Exponential Moving Average (EMA): This type is more responsive to market movements and conditions that apply weighting factors, which decrease exponentially.

When to Use Moving Averages?

To identify the overall trends means that when the price is above, it means an uptrend, compared to below, which translates to a downtrend.

To identify potential buy or sell signals, you could check out the Moving Average Crossovers, which can happen when the short-term MA moves above or below the long-term MA.

For looking at the support and resistance levels, moving averages can be the dynamic trajectory of the price movements that bounce off.

2. Relative Strength Index (RSI)

Relative Strength Index (RSI) Index

Here’s a robust technical indicator that helps you measure the speed and change of the price movement, which can vary from 0 to 100. By using the Relative Strength Index (RSI), you can look at market conditions and understand when cryptos were “overbought” and “oversold”.

For example, if the value is over 70, it means crypto is overbought, meaning the crypto market could be due to a correction, while anything below 30 is oversold. 

3. Moving Average Convergence Divergence (MACD)

3. Moving Average Convergence Divergence (MACD)

As you can see within the picture, the Moving Average Convergence Divergence acts upon the trend-following momentum indicator, whereby one line represents the MACD. At the same time, the other is the signal line.

The MACD line is the difference between two exponential moving averages, while the signal one is the average of the MACD line charts. The must-know aspect of these two is the crossover between them, which signals the buy or sell momentum.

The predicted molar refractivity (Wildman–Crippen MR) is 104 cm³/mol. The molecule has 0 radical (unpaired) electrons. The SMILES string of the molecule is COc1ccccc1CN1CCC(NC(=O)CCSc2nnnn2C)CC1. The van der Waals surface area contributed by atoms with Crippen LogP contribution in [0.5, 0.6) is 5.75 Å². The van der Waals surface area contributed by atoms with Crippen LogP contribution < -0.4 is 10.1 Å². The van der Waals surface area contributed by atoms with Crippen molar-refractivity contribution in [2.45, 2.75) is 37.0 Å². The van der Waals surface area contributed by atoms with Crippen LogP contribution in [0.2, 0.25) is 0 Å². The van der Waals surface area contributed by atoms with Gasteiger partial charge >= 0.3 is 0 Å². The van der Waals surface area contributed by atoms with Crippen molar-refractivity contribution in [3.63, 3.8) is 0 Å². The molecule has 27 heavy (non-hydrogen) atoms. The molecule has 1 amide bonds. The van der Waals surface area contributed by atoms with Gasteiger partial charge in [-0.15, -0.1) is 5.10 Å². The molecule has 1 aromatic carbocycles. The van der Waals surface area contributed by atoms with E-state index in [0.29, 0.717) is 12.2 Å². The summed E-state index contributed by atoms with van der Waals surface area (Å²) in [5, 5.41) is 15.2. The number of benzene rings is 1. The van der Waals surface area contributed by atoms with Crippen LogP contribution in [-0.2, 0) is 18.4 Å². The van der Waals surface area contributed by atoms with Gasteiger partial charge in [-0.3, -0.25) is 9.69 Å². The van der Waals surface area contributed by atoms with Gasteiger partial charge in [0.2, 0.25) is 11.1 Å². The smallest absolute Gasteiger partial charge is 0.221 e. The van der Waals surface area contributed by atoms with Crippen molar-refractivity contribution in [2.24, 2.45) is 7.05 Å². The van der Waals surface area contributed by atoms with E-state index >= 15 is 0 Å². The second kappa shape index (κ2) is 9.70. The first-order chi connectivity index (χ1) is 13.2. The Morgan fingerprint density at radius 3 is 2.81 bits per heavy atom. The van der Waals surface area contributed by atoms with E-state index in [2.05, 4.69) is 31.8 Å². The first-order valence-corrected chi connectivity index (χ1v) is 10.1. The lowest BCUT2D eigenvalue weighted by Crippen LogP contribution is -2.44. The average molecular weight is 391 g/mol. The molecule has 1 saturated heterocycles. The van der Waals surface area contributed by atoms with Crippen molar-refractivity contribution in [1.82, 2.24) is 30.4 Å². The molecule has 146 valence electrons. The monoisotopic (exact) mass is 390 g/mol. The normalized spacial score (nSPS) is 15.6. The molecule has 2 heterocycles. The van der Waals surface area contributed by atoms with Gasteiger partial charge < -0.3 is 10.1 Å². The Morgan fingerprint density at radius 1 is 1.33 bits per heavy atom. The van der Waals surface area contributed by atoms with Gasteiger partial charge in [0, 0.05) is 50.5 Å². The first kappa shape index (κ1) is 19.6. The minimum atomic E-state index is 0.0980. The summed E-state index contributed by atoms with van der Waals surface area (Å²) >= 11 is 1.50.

4. Fibonacci Retracement

4. Fibonacci Retracement

Based on the Fibonacci ratios, this indicator uses (the dotted) lines to look up potential support and resistance levels. The Fibonacci ratios derive from math sequences whereby each number is the sum of two preceding numbers.

5. Bollinger Bands

5. Bollinger Bands

Bollinger Bands refers to a simple moving average and two standard deviation bands plotted above and below the moving averages, measuring the price volatility. Furthermore, when the price is within the bands, it means a range-bound market and the outside breakout means a trend reversal or a strong momentum.

But allow us to explain better the Bollinger Bands elements. The middle band is the simple moving average, also know as the baseline or centreline. The upper one is the limit, the resistance level in which the prices have a higher chance of reversing or facing selling pressure.

Lastly, the lower band is the lower limit, as you guessed. At this point, prices have a big chance of bouncing back or increasing buying pressure.

Therefore, Bollinger Bands helps investors identify support and resistance levels, expanding and contracting based on market data and volatility while spotting price breakouts.

As you can see, crypto chart technical indicators can alleviate an investor’s crypto trading process and journey. However, knowing which one to use heavily depends on your desired outcome and experience. From the top of our minds, our recommendation is to look for crypto guides that could shine a light on how to read crypto charts and adopt advanced crypto trading strategies.